What is Amendment 4?
The Voting Restoration Amendment was the fourth proposed Constitutional Amendment on the 2018 General Election ballot. This amendment started as a citizen initiative which made ballot position through the collection of over 842,000 petition signatures. The amendment passed with 64.55% of the vote and will now be part of Florida’s Constitution with an effective date of January 8, 2019.
This amendment restores the voting rights of Floridians with felony convictions after they complete all terms of their sentence including parole or probation. The amendment would not apply to those convicted of murder or sexual offenses, who would continue to be permanently barred from voting unless the Governor and Cabinet vote to restore their voting rights on a case by case basis.
How do I know if my voting rights have been restored?
STANDARDS GOVERNING ELIGIBILITY TO VOTE AFTER A FELONY CONVICTION
What standards govern eligibility to vote after a felony conviction?
- A felony conviction in Florida for murder or a sexual offense makes a person ineligible to vote in Florida unless and until the person’s right to vote is restored by the State Clemency Board.
- For any other felony conviction in Florida, a person is eligible to register and vote if the person has completed all terms of his or her sentence. Completion of the sentence means:
- Prison or jail time;
- Parole, probation, or other forms of supervision; and
- Payment of the total amount of all fines, fees, costs, and restitution ordered as part of the felony sentence.
Note: Such person may alternatively apply to have his or her right to vote restored by the State Clemency Board.
- A felony conviction in another state makes a person ineligible to vote in Florida only if the conviction would make the person ineligible to vote in the state where the person was convicted.
- An offense on which a person was not adjudicated guilty does not make a person ineligible to vote.
- A misdemeanor conviction does not make a person ineligible to vote.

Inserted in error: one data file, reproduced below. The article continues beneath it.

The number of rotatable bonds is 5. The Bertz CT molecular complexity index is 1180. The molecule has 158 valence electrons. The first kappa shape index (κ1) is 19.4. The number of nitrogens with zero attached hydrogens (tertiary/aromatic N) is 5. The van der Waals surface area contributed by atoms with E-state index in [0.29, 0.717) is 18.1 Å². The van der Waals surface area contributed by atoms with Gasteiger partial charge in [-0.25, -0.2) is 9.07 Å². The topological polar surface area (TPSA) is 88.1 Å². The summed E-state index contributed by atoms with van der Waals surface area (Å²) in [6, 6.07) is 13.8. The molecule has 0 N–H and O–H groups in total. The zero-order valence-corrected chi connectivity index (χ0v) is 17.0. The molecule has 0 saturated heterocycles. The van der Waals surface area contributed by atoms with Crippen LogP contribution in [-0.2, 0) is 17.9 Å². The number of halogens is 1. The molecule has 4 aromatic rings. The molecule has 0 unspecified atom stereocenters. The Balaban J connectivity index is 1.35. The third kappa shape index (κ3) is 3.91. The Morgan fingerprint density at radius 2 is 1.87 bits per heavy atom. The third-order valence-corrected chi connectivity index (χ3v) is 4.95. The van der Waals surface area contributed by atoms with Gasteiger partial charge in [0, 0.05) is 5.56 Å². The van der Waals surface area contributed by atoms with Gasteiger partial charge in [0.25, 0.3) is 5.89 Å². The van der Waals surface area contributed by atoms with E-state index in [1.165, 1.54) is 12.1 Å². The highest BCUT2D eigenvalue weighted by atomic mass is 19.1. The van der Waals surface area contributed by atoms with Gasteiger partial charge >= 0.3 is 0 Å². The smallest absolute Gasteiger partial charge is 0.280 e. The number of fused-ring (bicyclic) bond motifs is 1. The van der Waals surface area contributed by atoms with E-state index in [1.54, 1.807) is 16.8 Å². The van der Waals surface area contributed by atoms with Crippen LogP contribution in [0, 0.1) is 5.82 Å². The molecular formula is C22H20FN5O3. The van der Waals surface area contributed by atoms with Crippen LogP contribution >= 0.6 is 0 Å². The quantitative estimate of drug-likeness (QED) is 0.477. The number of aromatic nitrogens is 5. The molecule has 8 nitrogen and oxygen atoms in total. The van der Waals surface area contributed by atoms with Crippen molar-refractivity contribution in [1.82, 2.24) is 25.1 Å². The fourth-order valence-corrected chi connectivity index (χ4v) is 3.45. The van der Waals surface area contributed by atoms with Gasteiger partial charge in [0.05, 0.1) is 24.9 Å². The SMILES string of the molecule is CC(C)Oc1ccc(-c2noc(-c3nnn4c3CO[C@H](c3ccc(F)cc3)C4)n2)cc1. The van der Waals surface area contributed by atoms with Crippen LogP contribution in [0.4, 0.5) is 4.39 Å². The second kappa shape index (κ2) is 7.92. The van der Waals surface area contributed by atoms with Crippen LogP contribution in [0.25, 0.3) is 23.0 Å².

More information: Division of Elections Felon Voting Rights
How will the Supervisor of Elections handle voter registration applications now with Amendment 4?
The Flagler County Supervisor of Elections office will accept and process voter registration applications as usual. Applications will be accepted from individuals with prior felony convictions who are newly eligible to register pursuant to the terms of Amendment 4. Voters who have previously been removed from the voter rolls due to a felony conviction must re-register to vote starting January 8, 2019.
My voting rights have been restored. Do I need to do anything before I can vote?
Yes. You must register to vote before you can participate in any election. State law requires all voters to be registered at least 29 days prior to Election Day. You may register:
NOTE: The Flagler County Supervisor of Elections advises any convicted felon who wishes to register to vote to verify that they have fulfilled their court ordered sentencing obligations BEFORE registering to vote.
If I was removed from the voter rolls due to a felony conviction, will I automatically be re-registered to vote now?
No. If a voter’s name has been removed from the voting rolls due to a felony conviction, the individual must re-register to vote. Please note that our office will not be contacting individuals regarding this issue. Help us to spread the word by sharing this information and encourage your friends and family to contact the Supervisor of Elections office in their county of residence.
I registered to vote - what happens now?
You should receive a new Voter Information Card from our office within a few weeks of registering. If you don’t receive this, please contact our office to make sure we have your correct address. After registering, voters must keep their registration up to date. Voters can update their address and other information any time using the Voter Information Lookup Tool Online, or call or visit the office.
office of executive clemency
Under the Florida Constitution, certain convicted felons cannot vote, serve on a jury, or hold public office until civil rights have been restored. If you have been convicted of a felony and wish to have your civil rights restored, you must submit an application to the Office of Executive Clemency.
Contact the Office of Executive Clemency
The Office of Executive Clemency
Florida Commission on Offender Review
4070 Esplanade Way
Tallahassee, FL 32399-2450
Office of Executive Clemency
Search for Rights Already Restored and Print Certificate
Rules of Executive Clemency